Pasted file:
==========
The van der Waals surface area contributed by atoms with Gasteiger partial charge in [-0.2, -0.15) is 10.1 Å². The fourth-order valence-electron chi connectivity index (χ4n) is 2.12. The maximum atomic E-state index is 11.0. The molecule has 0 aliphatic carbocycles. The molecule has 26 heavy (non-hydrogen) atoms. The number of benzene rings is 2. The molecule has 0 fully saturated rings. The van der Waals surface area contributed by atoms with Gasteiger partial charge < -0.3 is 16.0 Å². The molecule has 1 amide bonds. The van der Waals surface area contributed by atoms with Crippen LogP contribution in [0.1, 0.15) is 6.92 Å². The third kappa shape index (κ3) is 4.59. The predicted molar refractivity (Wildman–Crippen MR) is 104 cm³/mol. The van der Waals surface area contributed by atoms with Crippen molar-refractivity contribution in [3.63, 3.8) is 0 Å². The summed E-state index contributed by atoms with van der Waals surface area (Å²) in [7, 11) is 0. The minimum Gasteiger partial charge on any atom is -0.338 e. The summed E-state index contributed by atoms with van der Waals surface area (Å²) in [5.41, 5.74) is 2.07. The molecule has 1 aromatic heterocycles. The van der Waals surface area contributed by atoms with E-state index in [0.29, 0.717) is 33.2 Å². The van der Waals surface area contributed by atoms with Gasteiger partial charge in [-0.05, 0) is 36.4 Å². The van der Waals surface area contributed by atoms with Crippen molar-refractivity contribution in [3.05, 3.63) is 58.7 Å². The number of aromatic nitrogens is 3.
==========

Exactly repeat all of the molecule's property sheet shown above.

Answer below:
The van der Waals surface area contributed by atoms with Gasteiger partial charge in [-0.2, -0.15) is 10.1 Å². The fourth-order valence-electron chi connectivity index (χ4n) is 2.12. The maximum atomic E-state index is 11.0. The molecule has 0 aliphatic carbocycles. The molecule has 26 heavy (non-hydrogen) atoms. The number of benzene rings is 2. The molecule has 0 fully saturated rings. The van der Waals surface area contributed by atoms with Gasteiger partial charge < -0.3 is 16.0 Å². The molecule has 1 amide bonds. The van der Waals surface area contributed by atoms with Crippen LogP contribution in [0.1, 0.15) is 6.92 Å². The third kappa shape index (κ3) is 4.59. The predicted molar refractivity (Wildman–Crippen MR) is 104 cm³/mol. The van der Waals surface area contributed by atoms with Crippen molar-refractivity contribution in [3.63, 3.8) is 0 Å². The summed E-state index contributed by atoms with van der Waals surface area (Å²) in [7, 11) is 0. The minimum Gasteiger partial charge on any atom is -0.338 e. The summed E-state index contributed by atoms with van der Waals surface area (Å²) in [5.41, 5.74) is 2.07. The molecule has 1 aromatic heterocycles. The van der Waals surface area contributed by atoms with E-state index in [0.29, 0.717) is 33.2 Å². The van der Waals surface area contributed by atoms with Gasteiger partial charge in [-0.05, 0) is 36.4 Å². The van der Waals surface area contributed by atoms with Crippen molar-refractivity contribution in [3.05, 3.63) is 58.7 Å². The number of aromatic nitrogens is 3.